The job market in Russia is currently undergoing significant changes due to a shortage in the workforce. This shortage is primarily caused by a demographic gap and losses suffered as a result of the COVID-19 pandemic. This information was reported by Nezavisimaya Gazeta on Tuesday.
A survey conducted by the consultancy firm Yakov and Partners (formerly McKinsey) revealed that most Russians believe that constant training, hybrid work, and increased job requirements will be the major trends shaping the country’s labor market until 2030.
According to data from the Avito Job recruiting agency, employee demand has surged by 160% compared to the same period last year. The areas that have experienced the largest increase in vacancies include personnel management, IT, and administration. Additionally, the education, arts, and domestic staff segments have seen a significant jump in salary offers.
The main reason behind the shortage of workers in Russia is the demographic gap, according to researchers. They noted that each year, the labor market is missing thousands of new specialists.
The study pointed out, “For the past ten years, approximately 100,000 fewer young people have been entering the labor market each year compared to the previous year. Additionally, the labor market has lost about a million people due to the COVID-19 pandemic and another two million due to the special military operation in Ukraine. These include contract soldiers, those who were mobilized, and people who left.”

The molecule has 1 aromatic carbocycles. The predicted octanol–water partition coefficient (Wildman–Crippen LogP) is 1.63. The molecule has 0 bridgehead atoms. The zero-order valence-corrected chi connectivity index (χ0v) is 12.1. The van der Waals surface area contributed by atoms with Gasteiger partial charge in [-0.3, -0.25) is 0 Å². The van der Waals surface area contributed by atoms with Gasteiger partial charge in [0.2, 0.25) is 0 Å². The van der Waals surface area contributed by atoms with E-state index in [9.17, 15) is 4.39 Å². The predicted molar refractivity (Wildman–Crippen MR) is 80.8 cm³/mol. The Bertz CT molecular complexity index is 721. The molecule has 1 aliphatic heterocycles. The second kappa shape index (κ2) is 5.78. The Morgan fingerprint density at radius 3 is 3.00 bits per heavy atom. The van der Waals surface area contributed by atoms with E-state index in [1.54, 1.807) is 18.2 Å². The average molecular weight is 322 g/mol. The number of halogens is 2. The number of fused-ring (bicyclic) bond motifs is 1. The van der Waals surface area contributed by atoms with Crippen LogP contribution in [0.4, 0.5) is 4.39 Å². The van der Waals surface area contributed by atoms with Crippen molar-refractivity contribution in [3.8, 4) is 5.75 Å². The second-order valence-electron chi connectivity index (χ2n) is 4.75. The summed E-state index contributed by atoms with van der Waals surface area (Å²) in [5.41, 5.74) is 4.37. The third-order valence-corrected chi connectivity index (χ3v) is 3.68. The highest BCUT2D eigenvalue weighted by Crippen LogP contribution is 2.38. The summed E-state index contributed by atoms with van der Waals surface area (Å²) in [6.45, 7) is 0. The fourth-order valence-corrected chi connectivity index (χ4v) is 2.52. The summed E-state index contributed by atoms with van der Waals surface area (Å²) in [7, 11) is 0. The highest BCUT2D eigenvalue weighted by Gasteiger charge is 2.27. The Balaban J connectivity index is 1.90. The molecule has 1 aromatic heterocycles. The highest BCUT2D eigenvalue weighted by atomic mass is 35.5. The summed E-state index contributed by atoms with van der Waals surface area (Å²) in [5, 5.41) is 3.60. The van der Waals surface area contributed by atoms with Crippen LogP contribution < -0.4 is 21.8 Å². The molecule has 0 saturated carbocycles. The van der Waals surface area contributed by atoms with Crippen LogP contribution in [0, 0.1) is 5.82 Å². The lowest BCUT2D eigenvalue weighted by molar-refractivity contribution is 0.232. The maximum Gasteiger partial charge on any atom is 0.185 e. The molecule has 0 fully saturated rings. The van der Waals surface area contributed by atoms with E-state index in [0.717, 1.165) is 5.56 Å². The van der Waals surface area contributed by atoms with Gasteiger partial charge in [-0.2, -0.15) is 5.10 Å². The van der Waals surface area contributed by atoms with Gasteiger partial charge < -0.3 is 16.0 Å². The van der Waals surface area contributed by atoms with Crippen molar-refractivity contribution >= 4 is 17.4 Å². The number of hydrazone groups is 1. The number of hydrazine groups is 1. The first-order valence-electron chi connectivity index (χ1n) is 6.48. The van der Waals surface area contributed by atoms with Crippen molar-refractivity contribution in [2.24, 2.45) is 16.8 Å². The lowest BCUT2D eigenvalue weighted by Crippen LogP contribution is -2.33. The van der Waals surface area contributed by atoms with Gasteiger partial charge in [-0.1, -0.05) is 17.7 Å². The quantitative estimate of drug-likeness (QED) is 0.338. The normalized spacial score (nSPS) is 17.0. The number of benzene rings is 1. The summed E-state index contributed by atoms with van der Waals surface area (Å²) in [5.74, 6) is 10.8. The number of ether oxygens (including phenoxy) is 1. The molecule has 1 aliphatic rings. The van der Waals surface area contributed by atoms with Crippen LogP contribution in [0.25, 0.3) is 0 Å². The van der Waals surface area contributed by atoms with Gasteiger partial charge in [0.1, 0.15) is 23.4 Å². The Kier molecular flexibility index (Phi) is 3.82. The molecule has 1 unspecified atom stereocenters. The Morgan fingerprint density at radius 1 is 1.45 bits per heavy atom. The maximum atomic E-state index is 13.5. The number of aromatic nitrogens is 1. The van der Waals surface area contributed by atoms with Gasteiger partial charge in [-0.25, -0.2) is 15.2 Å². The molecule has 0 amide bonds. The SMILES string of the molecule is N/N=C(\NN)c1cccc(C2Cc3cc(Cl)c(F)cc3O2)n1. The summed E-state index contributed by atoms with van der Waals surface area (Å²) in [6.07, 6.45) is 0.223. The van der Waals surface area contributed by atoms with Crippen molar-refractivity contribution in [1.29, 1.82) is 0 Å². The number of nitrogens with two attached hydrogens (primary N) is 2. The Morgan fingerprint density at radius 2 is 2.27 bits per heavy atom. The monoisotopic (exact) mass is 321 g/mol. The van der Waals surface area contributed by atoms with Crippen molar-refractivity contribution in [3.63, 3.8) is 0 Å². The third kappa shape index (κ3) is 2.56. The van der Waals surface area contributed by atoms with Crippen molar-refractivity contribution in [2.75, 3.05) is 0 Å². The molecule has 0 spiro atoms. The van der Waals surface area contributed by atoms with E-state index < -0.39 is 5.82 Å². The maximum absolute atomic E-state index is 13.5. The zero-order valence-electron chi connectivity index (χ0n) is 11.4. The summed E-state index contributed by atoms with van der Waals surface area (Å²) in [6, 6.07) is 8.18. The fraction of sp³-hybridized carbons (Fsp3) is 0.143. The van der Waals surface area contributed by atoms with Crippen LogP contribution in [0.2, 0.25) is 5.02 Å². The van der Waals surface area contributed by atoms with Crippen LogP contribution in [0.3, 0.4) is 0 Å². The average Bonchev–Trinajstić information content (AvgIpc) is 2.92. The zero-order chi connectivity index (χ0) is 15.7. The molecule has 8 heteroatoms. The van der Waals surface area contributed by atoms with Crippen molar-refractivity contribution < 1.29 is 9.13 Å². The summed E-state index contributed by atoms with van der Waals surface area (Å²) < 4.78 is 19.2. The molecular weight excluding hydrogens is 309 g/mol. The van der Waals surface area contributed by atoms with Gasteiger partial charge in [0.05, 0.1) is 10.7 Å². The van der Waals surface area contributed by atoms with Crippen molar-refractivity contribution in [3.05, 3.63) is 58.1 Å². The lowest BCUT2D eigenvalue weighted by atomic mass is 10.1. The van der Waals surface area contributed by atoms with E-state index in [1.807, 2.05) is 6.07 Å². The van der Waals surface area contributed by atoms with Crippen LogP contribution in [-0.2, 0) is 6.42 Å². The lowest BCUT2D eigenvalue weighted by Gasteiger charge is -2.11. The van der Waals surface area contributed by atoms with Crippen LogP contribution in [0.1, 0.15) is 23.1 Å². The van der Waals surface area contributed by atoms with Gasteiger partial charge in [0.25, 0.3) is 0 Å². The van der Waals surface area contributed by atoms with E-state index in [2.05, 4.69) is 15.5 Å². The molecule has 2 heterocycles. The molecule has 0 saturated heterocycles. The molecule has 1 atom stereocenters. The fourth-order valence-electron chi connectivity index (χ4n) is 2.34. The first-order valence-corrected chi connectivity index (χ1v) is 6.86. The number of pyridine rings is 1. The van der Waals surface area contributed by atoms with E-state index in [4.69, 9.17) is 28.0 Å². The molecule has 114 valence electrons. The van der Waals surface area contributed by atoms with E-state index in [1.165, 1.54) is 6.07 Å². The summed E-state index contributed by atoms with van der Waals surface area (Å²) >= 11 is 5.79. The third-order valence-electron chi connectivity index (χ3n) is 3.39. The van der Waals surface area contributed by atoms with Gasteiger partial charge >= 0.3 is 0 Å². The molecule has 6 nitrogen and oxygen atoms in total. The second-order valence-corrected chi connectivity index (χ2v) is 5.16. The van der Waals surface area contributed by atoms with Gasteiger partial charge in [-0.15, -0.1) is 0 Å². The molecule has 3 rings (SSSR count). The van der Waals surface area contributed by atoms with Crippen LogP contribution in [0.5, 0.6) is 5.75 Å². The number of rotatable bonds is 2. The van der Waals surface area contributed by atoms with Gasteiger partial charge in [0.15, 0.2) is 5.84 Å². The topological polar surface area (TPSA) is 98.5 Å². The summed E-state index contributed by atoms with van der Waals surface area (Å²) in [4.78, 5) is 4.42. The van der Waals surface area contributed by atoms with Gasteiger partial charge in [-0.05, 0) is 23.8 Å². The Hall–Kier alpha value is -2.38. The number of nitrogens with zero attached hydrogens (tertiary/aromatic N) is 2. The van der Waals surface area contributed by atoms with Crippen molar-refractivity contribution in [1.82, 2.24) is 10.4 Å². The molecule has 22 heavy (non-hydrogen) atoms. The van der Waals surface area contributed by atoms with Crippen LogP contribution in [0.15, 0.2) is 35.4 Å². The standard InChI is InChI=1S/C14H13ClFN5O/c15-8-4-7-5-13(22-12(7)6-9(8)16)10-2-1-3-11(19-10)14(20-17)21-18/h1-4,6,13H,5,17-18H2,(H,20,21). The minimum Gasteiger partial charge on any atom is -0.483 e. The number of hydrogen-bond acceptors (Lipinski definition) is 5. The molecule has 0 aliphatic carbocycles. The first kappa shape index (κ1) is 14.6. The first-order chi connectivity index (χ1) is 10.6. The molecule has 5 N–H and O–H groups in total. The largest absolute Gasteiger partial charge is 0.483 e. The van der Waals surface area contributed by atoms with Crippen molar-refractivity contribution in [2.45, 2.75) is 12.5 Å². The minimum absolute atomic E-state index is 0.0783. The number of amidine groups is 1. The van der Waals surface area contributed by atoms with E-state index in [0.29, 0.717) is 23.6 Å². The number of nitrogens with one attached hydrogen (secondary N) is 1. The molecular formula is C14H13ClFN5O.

In response to the changing job market, Russian Prime Minister Mikhail Mishustin emphasized the importance of advanced training programs. He highlighted the need to create a flexible system of professional retraining to enable citizens to obtain additional skills and access more job opportunities.
The Russian Labor Ministry also stated that the need to develop domestic high-tech enterprises has led to a large-scale reshuffling of specialists in demand. They highlighted that there are currently up to 13 vacancies per one registered unemployed skilled worker in the industrial sector.
Looking ahead to 2030, the Labor Ministry predicts that the areas with the highest growth in employee demand will be manufacturing, transportation and logistics, health and social care, research and science, and IT.
In conclusion, the job market in Russia is experiencing significant changes due to a shortage in the workforce caused by a demographic gap and losses from the pandemic. These changes have led to increased employee demand in certain industries and the need for advanced training programs to meet the evolving job requirements. The Russian government is emphasizing the importance of retraining and developing domestic high-tech enterprises to address these challenges.